Students interact with top government, private sector, and media figures to address immigration reform from all angles.
(September 10, 2013) —
Budget battles and a debate over a possible military strike on Syria have made it unlikely that Congress will pass an immigration reform bill during its fall session. But in a semester-long University of Miami course held every Monday, students are interacting with top government, private sector, and media figures to address the issue from all angles.
Immigration Reform: The Current Debate helps students understand the complexities of the national debate on the thorny topic, examining the impact of recent waves of immigration on U.S. society, the workforce, education, media, culture, health care, and law enforcement.
“This is a course that presents students with a variety of viewpoints on this fundamental issue. We don’t tell students what to think. We give them the opportunity to listen from key people espousing very different political positions. Students listen to them, engage in a dialogue with them, and then form their own ideas on this issue,” said Ariel C. Armony, director of the Center for Latin American Studies, one of the key academic units involved in teaching the course.
“If nothing else, by the end of this course we will have solved the immigration debate,” Fernand Amandi, managing partner at Miami-based Bendixen & Amandi International and a course instructor, said to about 150 students on August 26, the first day of the course.
Using multimedia news clips to present various sides of the issue, Amandi told the class that the immigration debate is the intersection of sex, politics, money, and race. “At the heart of this immigration debate is an impact of billions and trillions of dollars in the American economy,” said Amandi. He noted that the left-leaning think tank, the Center for American Progress, estimates that immigration reform could boost the U.S. gross domestic product anywhere from $832 billion to $1.4 trillion, while the conservative Heritage Foundation thinks legalizing the undocumented would result in a $9.4 trillion loss in benefits and a net cost of $6.3 trillion.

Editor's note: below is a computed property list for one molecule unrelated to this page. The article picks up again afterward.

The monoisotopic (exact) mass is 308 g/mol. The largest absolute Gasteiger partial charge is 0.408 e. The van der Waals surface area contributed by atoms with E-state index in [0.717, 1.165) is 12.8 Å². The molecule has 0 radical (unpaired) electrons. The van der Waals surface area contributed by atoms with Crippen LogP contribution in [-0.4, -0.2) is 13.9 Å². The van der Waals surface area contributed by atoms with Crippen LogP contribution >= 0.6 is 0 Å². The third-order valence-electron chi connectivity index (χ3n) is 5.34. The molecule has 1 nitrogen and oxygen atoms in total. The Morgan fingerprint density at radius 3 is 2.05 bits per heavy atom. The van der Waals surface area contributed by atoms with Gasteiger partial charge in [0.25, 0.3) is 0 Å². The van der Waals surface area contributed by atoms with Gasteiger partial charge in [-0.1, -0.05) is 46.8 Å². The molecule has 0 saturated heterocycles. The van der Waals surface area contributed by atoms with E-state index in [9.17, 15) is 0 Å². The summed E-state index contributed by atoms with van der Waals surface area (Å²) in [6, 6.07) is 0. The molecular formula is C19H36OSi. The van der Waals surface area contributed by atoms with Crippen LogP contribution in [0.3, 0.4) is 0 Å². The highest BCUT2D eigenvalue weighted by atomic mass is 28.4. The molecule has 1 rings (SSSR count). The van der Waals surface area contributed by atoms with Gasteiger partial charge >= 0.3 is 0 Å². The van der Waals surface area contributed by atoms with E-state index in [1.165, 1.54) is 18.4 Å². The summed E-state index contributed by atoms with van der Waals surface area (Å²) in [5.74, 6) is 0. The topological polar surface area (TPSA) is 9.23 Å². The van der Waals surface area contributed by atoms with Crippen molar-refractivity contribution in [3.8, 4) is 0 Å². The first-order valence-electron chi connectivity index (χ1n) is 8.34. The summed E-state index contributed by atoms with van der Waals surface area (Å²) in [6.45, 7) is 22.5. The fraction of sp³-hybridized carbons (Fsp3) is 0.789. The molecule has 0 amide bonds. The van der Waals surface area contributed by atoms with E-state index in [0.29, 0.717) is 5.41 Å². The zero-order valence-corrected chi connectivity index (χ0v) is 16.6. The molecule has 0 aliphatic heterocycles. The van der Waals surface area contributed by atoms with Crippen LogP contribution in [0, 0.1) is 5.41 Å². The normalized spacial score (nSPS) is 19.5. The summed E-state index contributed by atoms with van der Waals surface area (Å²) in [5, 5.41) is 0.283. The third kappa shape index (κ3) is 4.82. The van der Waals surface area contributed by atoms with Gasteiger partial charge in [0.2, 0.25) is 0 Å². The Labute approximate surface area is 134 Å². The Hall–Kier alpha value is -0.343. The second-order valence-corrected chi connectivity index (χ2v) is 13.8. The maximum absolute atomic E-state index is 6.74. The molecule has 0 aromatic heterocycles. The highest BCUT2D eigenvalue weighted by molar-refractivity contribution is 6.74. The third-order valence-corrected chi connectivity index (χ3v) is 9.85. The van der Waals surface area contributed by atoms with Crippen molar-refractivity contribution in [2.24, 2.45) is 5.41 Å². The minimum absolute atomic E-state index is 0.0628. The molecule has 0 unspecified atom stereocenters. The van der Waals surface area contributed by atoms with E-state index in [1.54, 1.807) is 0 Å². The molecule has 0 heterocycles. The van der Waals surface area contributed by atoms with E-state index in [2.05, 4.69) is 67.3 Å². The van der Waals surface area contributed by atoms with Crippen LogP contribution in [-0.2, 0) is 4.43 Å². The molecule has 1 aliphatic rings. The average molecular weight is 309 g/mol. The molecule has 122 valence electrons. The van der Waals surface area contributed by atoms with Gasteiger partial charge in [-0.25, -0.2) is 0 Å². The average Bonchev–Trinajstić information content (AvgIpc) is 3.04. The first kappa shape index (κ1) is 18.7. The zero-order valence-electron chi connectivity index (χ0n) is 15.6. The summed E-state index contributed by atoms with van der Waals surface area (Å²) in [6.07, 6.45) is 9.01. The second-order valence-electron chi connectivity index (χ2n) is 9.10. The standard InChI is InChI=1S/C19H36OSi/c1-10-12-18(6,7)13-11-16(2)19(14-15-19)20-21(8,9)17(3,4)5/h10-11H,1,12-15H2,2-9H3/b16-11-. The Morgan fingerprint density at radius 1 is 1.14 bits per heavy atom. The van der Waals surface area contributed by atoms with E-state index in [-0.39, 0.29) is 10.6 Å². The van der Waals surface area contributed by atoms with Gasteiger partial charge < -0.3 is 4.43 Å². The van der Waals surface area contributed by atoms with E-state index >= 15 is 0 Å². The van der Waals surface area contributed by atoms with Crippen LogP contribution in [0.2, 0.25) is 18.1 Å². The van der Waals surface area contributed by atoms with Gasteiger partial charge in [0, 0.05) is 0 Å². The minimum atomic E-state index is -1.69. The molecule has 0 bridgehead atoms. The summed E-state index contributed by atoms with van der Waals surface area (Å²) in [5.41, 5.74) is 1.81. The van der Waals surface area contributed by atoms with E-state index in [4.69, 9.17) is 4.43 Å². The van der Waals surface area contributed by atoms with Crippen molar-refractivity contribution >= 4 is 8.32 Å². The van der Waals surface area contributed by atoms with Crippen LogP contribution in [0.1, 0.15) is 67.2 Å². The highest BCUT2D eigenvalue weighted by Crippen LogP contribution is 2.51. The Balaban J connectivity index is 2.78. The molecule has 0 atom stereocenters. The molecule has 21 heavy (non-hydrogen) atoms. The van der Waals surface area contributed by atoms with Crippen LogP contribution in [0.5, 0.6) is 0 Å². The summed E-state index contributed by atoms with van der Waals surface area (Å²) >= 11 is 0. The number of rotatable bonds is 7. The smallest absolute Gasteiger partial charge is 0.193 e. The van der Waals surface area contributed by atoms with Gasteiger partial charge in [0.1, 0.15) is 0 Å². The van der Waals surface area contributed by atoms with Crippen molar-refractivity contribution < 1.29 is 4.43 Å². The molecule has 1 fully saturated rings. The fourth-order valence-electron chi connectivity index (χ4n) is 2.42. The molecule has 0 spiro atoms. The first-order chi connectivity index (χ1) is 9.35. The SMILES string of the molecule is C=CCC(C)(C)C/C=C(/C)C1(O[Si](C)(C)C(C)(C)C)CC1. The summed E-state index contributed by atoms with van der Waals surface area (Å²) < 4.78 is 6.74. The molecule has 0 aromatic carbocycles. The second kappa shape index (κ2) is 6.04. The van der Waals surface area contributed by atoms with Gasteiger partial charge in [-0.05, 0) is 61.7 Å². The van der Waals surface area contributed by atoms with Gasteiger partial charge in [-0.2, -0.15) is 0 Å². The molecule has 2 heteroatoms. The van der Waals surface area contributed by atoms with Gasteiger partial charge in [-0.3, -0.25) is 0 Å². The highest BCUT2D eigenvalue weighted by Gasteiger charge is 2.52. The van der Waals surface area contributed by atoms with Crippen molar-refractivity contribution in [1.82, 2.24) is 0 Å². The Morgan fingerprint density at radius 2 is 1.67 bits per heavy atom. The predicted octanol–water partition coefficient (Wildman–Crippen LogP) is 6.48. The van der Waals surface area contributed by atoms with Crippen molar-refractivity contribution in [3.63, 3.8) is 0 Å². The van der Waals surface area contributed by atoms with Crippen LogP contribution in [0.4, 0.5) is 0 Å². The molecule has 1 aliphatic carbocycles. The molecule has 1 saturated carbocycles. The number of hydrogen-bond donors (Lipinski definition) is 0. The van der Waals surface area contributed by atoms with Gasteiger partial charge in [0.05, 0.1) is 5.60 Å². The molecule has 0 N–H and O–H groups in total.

Amandi is one of four instructors teaching the course—a team approach Armony is pleased with because it exposes students to people with “very different but complementary backgrounds.”
Besides Amandi and Armony, who is an expert in Latin American politics, other course instructors include Joseph Uscinski, assistant professor of political science in UM’s College of Arts and Sciences, who is an authority on American politics and media; and Rudy Fernandez, UM vice president for government and community relations and chief of staff to President Shalala, who served as special assistant to President George W. Bush.
Rudy Fernandez, UM vice president for government and community relations and chief of staff to President Shalala, lectures to students on the first day of the Immigration Reform course. Fernandez, who served as special assistant to President George W. Bush, is one of four instructors who are teaching the class.
Politicians, lawyers, activists, media personalities, and leading scholars will be guest lecturers in the class throughout the semester, giving the students the opportunity to hear from and question the “key players involved in shaping the immigration debate,” said Uscinski.
On the first day of class, held inside UM’s Hurricane 100 Room, students heard from two guest lecturers: immigration lawyer Enrique Gonzalez, the special counsel to Senator Marco Rubio who helped draft a new immigration bill; and UM’s own President Donna E. Shalala.
“Twenty of us worked on the bill. Three days a week the senators and staff would meet to hash out issues,” Gonzalez told the students. “Any one of you could have been in that room with us. The youngest of us was 23; the oldest is me, at 46. That is the difference you all can make.”
President Shalala told the class that all four of her grandparents were from Lebanon and that she once helped coach one of her grandmothers for her citizenship exam. “This is an important debate,” she said. “We have gone out of our way to recruit speakers with different points of view. We want you to see all the arguments. We’re going to try to broaden your view of a very complex issue.”
Immigration Reform: The Current Debate is spearheaded by the Center for Latin American Studies and its Latin American Studies Program. The Department of Political Science is the primary departmental unit. The College of Arts and Sciences is providing lead support, with the Office of the President and the American Studies Program also backing the course.
« Back to News Releases